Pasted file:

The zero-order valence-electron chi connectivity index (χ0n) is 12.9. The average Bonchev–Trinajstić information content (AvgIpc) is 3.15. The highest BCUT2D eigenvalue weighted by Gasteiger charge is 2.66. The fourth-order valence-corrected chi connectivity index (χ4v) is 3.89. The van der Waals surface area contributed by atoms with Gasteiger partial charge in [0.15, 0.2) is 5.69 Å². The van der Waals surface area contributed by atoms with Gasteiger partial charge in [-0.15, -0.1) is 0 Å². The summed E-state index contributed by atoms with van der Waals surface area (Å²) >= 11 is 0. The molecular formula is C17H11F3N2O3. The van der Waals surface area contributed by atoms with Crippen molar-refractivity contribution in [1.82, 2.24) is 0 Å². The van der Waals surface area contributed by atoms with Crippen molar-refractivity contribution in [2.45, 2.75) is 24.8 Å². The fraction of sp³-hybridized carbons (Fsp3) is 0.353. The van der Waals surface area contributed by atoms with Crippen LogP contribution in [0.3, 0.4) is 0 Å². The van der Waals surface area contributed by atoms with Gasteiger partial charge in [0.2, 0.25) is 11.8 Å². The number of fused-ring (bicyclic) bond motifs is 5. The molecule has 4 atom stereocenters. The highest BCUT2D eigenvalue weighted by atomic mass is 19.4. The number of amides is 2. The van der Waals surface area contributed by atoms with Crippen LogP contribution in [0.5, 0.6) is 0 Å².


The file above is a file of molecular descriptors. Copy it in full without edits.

The zero-order valence-electron chi connectivity index (χ0n) is 12.9. The average Bonchev–Trinajstić information content (AvgIpc) is 3.15. The highest BCUT2D eigenvalue weighted by Gasteiger charge is 2.66. The fourth-order valence-corrected chi connectivity index (χ4v) is 3.89. The van der Waals surface area contributed by atoms with Gasteiger partial charge in [0.15, 0.2) is 5.69 Å². The van der Waals surface area contributed by atoms with Gasteiger partial charge in [-0.15, -0.1) is 0 Å². The summed E-state index contributed by atoms with van der Waals surface area (Å²) >= 11 is 0. The molecular formula is C17H11F3N2O3. The van der Waals surface area contributed by atoms with Crippen molar-refractivity contribution in [1.82, 2.24) is 0 Å². The van der Waals surface area contributed by atoms with Crippen molar-refractivity contribution in [2.45, 2.75) is 24.8 Å². The fraction of sp³-hybridized carbons (Fsp3) is 0.353. The van der Waals surface area contributed by atoms with Crippen LogP contribution in [0.3, 0.4) is 0 Å². The van der Waals surface area contributed by atoms with Gasteiger partial charge in [0.2, 0.25) is 11.8 Å². The number of fused-ring (bicyclic) bond motifs is 5. The molecule has 4 atom stereocenters. The highest BCUT2D eigenvalue weighted by atomic mass is 19.4. The number of amides is 2. The van der Waals surface area contributed by atoms with Crippen LogP contribution in [0.5, 0.6) is 0 Å².